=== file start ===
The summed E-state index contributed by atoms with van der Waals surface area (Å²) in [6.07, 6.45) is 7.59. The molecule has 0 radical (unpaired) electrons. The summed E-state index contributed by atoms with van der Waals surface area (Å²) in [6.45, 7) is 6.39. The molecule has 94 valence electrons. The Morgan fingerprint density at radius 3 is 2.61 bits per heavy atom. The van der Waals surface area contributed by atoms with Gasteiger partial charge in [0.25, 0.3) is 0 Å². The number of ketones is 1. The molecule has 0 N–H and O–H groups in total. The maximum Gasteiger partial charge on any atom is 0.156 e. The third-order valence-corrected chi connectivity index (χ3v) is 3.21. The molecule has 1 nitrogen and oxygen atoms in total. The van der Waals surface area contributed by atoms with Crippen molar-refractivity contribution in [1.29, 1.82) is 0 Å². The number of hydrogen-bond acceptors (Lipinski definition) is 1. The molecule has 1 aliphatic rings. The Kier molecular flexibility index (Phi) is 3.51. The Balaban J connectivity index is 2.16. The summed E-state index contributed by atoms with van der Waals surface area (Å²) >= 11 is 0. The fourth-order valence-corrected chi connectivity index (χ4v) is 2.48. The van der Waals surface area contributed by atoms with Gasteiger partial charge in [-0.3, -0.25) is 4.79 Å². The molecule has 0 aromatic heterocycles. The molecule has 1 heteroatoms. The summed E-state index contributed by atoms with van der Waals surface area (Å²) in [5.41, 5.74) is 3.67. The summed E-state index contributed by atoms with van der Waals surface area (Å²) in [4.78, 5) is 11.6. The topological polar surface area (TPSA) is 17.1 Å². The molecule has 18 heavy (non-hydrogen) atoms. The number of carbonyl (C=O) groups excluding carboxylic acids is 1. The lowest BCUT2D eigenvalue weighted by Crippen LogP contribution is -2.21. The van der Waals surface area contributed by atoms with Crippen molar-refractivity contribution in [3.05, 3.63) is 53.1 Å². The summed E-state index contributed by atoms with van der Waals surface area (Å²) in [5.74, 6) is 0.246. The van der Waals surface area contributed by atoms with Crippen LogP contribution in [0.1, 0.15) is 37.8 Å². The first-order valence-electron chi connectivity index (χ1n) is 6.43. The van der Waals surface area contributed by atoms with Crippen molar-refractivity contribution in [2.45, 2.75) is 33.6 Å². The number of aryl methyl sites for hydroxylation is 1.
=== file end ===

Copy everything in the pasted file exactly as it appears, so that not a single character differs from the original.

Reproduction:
The summed E-state index contributed by atoms with van der Waals surface area (Å²) in [6.07, 6.45) is 7.59. The molecule has 0 radical (unpaired) electrons. The summed E-state index contributed by atoms with van der Waals surface area (Å²) in [6.45, 7) is 6.39. The molecule has 94 valence electrons. The Morgan fingerprint density at radius 3 is 2.61 bits per heavy atom. The van der Waals surface area contributed by atoms with Gasteiger partial charge in [0.25, 0.3) is 0 Å². The number of ketones is 1. The molecule has 0 N–H and O–H groups in total. The maximum Gasteiger partial charge on any atom is 0.156 e. The third-order valence-corrected chi connectivity index (χ3v) is 3.21. The molecule has 1 nitrogen and oxygen atoms in total. The van der Waals surface area contributed by atoms with Crippen molar-refractivity contribution in [1.29, 1.82) is 0 Å². The number of hydrogen-bond acceptors (Lipinski definition) is 1. The molecule has 1 aliphatic rings. The Kier molecular flexibility index (Phi) is 3.51. The Balaban J connectivity index is 2.16. The summed E-state index contributed by atoms with van der Waals surface area (Å²) >= 11 is 0. The fourth-order valence-corrected chi connectivity index (χ4v) is 2.48. The van der Waals surface area contributed by atoms with Gasteiger partial charge in [-0.3, -0.25) is 4.79 Å². The molecule has 0 aromatic heterocycles. The molecule has 1 heteroatoms. The summed E-state index contributed by atoms with van der Waals surface area (Å²) in [5.41, 5.74) is 3.67. The summed E-state index contributed by atoms with van der Waals surface area (Å²) in [4.78, 5) is 11.6. The topological polar surface area (TPSA) is 17.1 Å². The molecule has 18 heavy (non-hydrogen) atoms. The number of carbonyl (C=O) groups excluding carboxylic acids is 1. The lowest BCUT2D eigenvalue weighted by Crippen LogP contribution is -2.21. The van der Waals surface area contributed by atoms with Crippen molar-refractivity contribution in [3.05, 3.63) is 53.1 Å². The summed E-state index contributed by atoms with van der Waals surface area (Å²) in [5.74, 6) is 0.246. The van der Waals surface area contributed by atoms with Crippen LogP contribution in [0.1, 0.15) is 37.8 Å². The first-order valence-electron chi connectivity index (χ1n) is 6.43. The van der Waals surface area contributed by atoms with Crippen molar-refractivity contribution in [2.45, 2.75) is 33.6 Å². The number of aryl methyl sites for hydroxylation is 1.